I am always surprised when somebody is taken in by my facade.
Mark Twain once said, "What a wee little part of a person’s life are his acts and his words! His real life is led in his head, and is known to none but himself." People describe me as calm, organised, responsible, rational, nice, kind. Of course, I know better.
Yet despite my flaws, people actually seem to like me. Not everybody, naturally, but enough people. My family, partner, friends, colleagues, acquaintances, some strangers. And I wonder, do they like me for, or in spite of, my flaws? Or only because I have them so well hidden?
I worry about it, because I have learned that self-preservation comes with a price, in the form of a painstakingly maintained veil, an ever-present layer between us and the people in our lives. Essentially, the presence of that layer is the difference between like and love. Because you cannot love a veneer, no matter how shiny and pretty and enviable it is.
I am afraid to show my failures, to own them as part of my life story. As surprised as I am when people admire me - when they buy the facade - it's what I want. It's what I strive for.
I worry, because I wonder whether I have spent my life fashioning a mask, rather than being true to myself.
Am I real?
Am I real?
"We all wear masks, and the time comes when we cannot remove them without removing some of our own skin."
— Andre Berthiaume
* * *
Sometimes, inspiration lives in the most unlikely places.
Including Australia's Got Talent, if you would believe it, the most awful of awful reality TV shows. Last year, a singer/dancer who calls himself "Timomatic" competed. I had admired him since he appeared on a not-so-awful reality TV show, So You Think You Can Dance, a few years ago and so I looked him up, to see what he had been up to. Interviewed on AGT, he spoke about how, after scoring his dream role as the lead in Fame: The Musical, he sustained an injury on opening night that prevented him from dancing for a year. So he learned to sing. And honed his craft. And now? Well, he is pretty incredible. (And, deservedly, a successful recording artist.)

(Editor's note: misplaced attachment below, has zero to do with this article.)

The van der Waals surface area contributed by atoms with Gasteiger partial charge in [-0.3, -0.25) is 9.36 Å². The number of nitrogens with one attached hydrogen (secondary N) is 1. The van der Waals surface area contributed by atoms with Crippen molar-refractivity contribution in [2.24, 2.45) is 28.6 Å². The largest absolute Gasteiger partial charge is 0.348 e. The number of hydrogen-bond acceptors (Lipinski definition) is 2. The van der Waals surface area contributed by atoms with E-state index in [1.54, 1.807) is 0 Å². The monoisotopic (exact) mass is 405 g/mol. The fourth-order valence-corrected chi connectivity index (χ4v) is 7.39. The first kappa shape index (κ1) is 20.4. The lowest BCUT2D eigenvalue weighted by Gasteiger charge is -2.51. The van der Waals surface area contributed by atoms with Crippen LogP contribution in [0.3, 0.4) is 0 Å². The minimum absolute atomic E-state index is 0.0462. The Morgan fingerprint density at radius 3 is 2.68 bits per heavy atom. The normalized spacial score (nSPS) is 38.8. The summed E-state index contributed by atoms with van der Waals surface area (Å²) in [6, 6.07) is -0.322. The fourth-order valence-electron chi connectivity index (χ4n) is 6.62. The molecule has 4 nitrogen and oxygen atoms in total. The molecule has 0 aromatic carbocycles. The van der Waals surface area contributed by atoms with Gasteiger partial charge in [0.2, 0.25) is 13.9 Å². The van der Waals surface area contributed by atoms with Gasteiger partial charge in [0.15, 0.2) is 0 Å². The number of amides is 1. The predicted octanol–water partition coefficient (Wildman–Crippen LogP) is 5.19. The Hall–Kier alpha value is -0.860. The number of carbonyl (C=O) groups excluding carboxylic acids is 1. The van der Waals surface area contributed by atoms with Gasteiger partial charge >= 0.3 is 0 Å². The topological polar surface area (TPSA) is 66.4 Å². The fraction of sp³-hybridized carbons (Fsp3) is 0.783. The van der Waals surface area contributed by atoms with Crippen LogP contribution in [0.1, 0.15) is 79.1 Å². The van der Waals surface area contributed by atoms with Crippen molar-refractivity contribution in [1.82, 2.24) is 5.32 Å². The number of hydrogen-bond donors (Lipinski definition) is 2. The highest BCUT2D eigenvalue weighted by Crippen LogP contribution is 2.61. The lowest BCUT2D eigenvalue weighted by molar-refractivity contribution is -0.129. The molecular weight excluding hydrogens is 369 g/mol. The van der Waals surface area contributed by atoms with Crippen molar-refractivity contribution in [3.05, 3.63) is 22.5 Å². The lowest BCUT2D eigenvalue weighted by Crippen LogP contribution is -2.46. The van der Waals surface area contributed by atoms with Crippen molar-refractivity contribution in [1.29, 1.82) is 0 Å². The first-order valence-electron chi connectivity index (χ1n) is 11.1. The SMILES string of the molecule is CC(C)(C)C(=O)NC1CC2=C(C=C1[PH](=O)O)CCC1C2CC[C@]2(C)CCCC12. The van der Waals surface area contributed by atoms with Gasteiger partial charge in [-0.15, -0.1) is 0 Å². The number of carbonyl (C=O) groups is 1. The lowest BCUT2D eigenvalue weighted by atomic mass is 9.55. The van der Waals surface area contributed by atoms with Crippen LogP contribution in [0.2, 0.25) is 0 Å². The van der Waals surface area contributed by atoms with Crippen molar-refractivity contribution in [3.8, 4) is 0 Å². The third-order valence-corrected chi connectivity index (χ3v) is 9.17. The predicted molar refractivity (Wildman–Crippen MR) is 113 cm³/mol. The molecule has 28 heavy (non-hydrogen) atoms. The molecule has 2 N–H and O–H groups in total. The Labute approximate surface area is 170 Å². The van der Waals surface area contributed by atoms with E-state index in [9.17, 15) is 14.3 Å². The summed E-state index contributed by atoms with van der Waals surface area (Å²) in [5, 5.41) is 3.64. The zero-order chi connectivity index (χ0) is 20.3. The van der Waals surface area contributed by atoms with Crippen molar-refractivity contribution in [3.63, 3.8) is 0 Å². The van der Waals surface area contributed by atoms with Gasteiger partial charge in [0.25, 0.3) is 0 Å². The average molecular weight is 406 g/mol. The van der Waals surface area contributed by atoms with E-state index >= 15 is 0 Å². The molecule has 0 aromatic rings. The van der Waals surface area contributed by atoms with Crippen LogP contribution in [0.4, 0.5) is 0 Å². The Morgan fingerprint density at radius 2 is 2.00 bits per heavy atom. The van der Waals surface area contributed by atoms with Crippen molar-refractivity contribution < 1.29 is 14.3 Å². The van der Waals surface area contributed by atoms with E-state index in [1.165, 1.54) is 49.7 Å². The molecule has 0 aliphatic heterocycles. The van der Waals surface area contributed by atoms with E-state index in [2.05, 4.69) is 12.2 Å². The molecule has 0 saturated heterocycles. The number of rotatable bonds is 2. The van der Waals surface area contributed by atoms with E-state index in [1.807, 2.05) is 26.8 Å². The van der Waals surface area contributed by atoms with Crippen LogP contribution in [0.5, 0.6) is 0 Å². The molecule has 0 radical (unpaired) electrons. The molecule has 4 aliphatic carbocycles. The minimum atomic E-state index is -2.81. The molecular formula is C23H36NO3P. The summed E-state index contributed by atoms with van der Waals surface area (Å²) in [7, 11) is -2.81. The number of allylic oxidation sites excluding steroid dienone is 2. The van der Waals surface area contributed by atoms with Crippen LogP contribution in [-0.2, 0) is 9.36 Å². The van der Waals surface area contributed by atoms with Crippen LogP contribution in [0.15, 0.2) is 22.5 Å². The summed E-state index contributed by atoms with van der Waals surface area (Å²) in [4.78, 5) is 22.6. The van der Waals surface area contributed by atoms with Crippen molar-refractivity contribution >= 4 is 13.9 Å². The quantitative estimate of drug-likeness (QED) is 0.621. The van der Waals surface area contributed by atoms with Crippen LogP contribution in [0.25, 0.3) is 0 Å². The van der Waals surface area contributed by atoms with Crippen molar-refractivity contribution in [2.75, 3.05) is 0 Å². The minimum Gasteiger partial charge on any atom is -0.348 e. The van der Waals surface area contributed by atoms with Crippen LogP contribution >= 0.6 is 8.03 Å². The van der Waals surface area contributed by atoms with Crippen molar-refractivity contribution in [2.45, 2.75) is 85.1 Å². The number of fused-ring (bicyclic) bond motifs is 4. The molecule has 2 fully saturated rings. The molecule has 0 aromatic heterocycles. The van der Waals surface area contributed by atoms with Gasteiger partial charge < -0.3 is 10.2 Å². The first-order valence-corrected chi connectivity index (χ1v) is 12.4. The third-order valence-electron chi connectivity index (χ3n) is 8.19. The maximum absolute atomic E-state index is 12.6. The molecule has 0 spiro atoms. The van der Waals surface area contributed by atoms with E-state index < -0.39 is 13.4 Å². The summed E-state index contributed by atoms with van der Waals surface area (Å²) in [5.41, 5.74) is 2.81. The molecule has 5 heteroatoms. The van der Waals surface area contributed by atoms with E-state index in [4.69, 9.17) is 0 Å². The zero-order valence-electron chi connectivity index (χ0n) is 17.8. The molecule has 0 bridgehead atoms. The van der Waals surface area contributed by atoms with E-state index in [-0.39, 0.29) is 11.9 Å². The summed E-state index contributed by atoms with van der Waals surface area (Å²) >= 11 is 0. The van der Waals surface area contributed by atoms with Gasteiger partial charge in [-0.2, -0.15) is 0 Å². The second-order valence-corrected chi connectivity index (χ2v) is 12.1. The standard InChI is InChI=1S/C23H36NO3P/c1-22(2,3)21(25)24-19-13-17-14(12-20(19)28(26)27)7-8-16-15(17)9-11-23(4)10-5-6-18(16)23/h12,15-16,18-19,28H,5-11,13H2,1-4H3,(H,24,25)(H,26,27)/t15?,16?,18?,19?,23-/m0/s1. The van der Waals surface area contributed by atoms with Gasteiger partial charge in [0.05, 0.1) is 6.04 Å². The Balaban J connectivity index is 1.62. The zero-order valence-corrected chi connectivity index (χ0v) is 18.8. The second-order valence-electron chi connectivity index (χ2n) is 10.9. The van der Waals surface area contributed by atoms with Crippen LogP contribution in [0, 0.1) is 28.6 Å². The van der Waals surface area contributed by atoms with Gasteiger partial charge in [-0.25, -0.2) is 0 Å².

His story reminded me of Steve Jobs':
I didn't see it then, but it turned out that getting fired from Apple was the best thing that could have ever happened to me. The heaviness of being successful was replaced by the lightness of being a beginner again, less sure about everything. It freed me to enter one of the most creative periods of my life.
And J.K. Rowling's:
So why do I talk about the benefits of failure? Simply because failure meant the stripping away of the inessential. I stopped pretending to myself that I was anything other than what I was and began to direct all my energy into finishing the only work that mattered to me. Had I really succeeded at anything else I might never had found the determination to succeed in the one arena I believed I truly belonged. I was set free, because my greatest fear had been realised and I was still alive, and my daughter was still alive and I had an old typewriter…and a big idea. And so, rock bottom became the solid foundation on which I rebuilt my life. You might never fail at the scale I did, but some failure in life is inevitable. It is impossible to live without failing at something, unless you live so cautiously you might not have lived at all. In which case, you fail by default.
And, I suspect, countless other successful, creative, inspirational people.
People who have an urge to connect with the human spirit are the people who have met pain and emerged from its depths. They know loneliness. They know failure. They know longing and desperation. They hit a wall, tumbled into the pits of despair, and were left with no option but to follow their hearts.
Such a truism applies to writers, in particular. In his book Magic Hours, Tom Bissell observes:
Literature is always written by outsiders… by a person inclined not towards connecting with those around him or her but retreating into a world of nerdily private dream… To write is to fail, more or less, constantly.
I hit a low point, a few years ago. I was sad. I didn't like myself. I felt alone.
Then I started writing. It fulfilled my longing for connection, and provided me with a sense of control that stemmed the anxiety humming within. I learned to use my angst to tap into a deeper understanding of the world around me. Writing restored my faith in myself. I felt as though I belonged, that I could do something... good.
If it were not for my failures, my flaws, my bevy of imperfections, I would not be writing. Although I have safely found my way back to dry land, I am fortunate to have access to the depths that I once reached. I think I always will.
“I cling to my imperfection, as the very essence of my being."
— Anatole France